Let me repeat my favorite mantra: literature changes lives. Pick a few of my reviews at random, and my point will be proven. Mary Ann Shaffer must have also strongly believed that when she started writing The Guernsey Literary and Potato Peel Pie Society.
Say what? What about potatoes?
I know I know. It’s a very odd title, but does it grab your attention and reel you in? Of course, and that’s why it’s a great title. That’s what great books deserve, and that’s exactly what Shaffer’s novel is.
I read this novel at the beginning of the pandemic (apologies for the delay!), and it easily earned four flames. It was moving, funny, heartbreaking and heartwarming, and just a great story. It’s also a movie on Netflix that came out in 2018. Many people have recommended this book to me, including my friend Danielle, who I watched this movie with virtually (#coronavirus). After indulging in this adventure yet again — as well as Michiel Huisman who dreamily plays Dawsey Adam — I decided to take the movie and book toe to toe.
Round 1: Structure
I love seeing variety in the way stories are told. Whereas pattern and routine are musts in my own life, they can become boring in art, which is why I love when writers stray from straight chronology and interactions. Give me flashbacks; give me multiple perspectives; give me something different from the norm. Guernsey does just that.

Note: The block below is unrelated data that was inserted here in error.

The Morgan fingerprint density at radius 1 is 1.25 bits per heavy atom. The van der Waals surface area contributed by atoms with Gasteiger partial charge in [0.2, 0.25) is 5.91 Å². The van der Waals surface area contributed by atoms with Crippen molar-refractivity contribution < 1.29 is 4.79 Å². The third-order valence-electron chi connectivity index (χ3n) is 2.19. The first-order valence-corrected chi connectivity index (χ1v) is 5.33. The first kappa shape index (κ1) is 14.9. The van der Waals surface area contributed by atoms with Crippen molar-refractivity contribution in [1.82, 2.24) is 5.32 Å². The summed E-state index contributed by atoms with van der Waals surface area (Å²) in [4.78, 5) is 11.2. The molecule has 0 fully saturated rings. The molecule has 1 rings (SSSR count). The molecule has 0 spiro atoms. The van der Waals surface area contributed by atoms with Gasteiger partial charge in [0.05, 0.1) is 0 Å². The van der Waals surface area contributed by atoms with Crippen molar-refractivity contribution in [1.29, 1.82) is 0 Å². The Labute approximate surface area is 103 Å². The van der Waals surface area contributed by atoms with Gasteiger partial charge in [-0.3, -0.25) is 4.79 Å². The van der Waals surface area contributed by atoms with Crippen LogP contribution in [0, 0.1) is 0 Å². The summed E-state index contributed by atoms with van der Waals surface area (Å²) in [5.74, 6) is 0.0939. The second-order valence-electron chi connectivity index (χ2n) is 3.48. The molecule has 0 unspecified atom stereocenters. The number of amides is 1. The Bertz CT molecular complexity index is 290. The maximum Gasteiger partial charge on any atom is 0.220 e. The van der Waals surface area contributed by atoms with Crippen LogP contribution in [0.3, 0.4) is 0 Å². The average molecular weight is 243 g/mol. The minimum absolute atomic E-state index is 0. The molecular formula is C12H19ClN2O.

Winner: Book. You hear often that movies can do more visually than books because of their nature. In terms of structure, though, writing offers more variety, comprehension, and intrigue. Guernsey, which could have easily told the story through narration and scenes as they happen, proves that, especially compared with the movie’s limitations.
Shaffer (and later Annie Barrows who finished the book when Shaffer fell ill) took an interesting route by telling the original version exclusively through letters. How extraordinary to view the characters’ thoughts and feelings only through what they write to others. As a reader, you have to inherently read through the lines, which is exactly how the recipients of the letters would have had to perceive them. Few characters in this book explicitly express themselves, and it’s intriguing and fun to guess true intent through their own retelling of scenes and their mild profession of feeling. At many times, for example, I felt like the best friend who snickered and shook my head while reading Juliet’s poor attempt to cover up her attraction toward Dawsey. It amused me, and I took great joy from it.
The movie’s structure, which does include some flashbacks, doesn’t provide the same punch that the book does. In general, it tells the drama through traditional means. I don’t believe this lowers the movie’s worth, but it does highlight the power of written word, which we see in the book as an entity, through its structure of letters, and through its messages. Speaking of which, let’s proceed to round 2 …
Round 2: Message and themes
Structure goes a long way toward delivering a message; doing so through a different way allows it to be heard at a greater volume and to reach more people. And Guernsey has some excellent themes and messages it conveys: the varying impacts of war, sacrifice, being disenfranchised, loneliness, the Holocaust, and the importance of books.